A VC: Flickr Rocks
“My love affair with Flickr rages on unabated.”
It wasn’t until the past week or so, with a new digital camera, and a ton of shots piling up on the SD card from this China trip, that I really have come to appreciate the sheer genius of Flickr.
I love it so much I
will probably upgrade upgraded to a Pro account. I haven’t had much experience in the community functions, but I am receiving notifications of people adding my photo stream to their accounts, and that, as Martha Steward would say, is a good thing.
You don’t have to blog to love it, but if you blog, you will definitely love it. From uploading photos taken off my Treo, to managing hundreds of digital snaps from the Canon IXUS — Flickr is now a “core” application for me.
I like the presentation on this dish. Basically spare ribs with the spare ribs included to remind you what you’re eating. Which is actually very useful as I had to turn to my colleague Fei Hongxing every other spin of the lazy-susan to ask him what was coming around the bend.
Spent the day learning about the China mobile phone market. 80 vendors duking it out for one billion potential customers, a third of whom have already signed up and plunked down some serious disposable income to get connected.
It’s a GSM world over here, but it’s moving to a China specific 3G standard called TS-SCDMA by 2008, with the push starting next year to get the Tier One cities signed on by the Summer Olympics in ’08. The market is young, professional, and concerned either with price or fashion. I went to a trendy nightclub earlier in the week and people were wearing their phones around their necks on leashes like ID badges. Phones are jewelry and will be the way the Chinese get online and stay online, since Internet penetration is only around 8 percent. When 3G hits I think that trend will intensify as broadband content starts streaming to the devices.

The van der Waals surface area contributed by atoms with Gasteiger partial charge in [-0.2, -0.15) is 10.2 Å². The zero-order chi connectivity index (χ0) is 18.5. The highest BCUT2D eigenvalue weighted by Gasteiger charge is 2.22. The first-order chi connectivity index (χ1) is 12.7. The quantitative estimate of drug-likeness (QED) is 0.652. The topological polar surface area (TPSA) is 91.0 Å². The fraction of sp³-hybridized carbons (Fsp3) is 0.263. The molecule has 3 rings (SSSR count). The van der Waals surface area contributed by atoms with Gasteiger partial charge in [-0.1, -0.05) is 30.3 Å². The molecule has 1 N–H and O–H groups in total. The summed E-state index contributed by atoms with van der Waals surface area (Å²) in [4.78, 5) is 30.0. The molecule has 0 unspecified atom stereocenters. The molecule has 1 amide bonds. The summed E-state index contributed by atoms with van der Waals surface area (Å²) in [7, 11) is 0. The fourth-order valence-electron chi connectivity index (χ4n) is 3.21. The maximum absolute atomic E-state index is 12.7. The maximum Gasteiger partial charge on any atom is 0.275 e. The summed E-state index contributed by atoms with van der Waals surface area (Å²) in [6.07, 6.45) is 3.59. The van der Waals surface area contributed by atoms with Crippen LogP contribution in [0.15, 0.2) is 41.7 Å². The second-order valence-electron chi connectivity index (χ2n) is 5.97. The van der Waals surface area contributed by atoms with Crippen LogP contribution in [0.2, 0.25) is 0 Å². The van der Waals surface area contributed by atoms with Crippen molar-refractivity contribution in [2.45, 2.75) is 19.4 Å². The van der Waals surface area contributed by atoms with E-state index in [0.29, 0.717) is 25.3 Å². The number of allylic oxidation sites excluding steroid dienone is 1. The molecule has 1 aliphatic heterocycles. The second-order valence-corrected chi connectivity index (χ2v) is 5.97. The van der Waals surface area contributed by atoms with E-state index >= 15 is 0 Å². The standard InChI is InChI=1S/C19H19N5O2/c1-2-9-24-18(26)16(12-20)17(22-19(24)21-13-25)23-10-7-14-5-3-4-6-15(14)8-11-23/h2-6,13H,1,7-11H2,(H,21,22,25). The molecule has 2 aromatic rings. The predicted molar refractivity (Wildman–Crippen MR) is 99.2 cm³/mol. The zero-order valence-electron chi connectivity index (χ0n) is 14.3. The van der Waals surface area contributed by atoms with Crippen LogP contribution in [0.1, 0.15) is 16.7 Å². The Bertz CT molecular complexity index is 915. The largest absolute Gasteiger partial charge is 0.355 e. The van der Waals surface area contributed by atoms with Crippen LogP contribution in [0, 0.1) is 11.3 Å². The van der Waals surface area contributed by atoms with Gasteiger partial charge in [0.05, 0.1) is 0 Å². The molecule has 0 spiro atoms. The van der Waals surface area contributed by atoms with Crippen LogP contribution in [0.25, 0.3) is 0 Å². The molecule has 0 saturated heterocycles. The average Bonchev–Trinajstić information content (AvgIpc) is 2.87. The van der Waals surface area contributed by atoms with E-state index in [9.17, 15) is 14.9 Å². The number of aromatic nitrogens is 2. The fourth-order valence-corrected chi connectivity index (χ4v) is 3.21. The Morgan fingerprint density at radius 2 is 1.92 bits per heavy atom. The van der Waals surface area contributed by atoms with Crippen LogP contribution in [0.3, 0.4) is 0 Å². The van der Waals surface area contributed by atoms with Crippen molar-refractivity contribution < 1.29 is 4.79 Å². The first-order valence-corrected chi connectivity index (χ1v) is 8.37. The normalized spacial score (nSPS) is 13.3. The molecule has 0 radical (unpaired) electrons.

Before dinner I visited a Chinese version of Best Buy which was total electronics heaven. Bazillions of phones, PDAs, phones, USB memory sticks.
Then off to dinner. Chinese hospitality is humbling. Very gracious hosts and many toasts made for a late evening and tired blogging. More to come when there is time to process it all.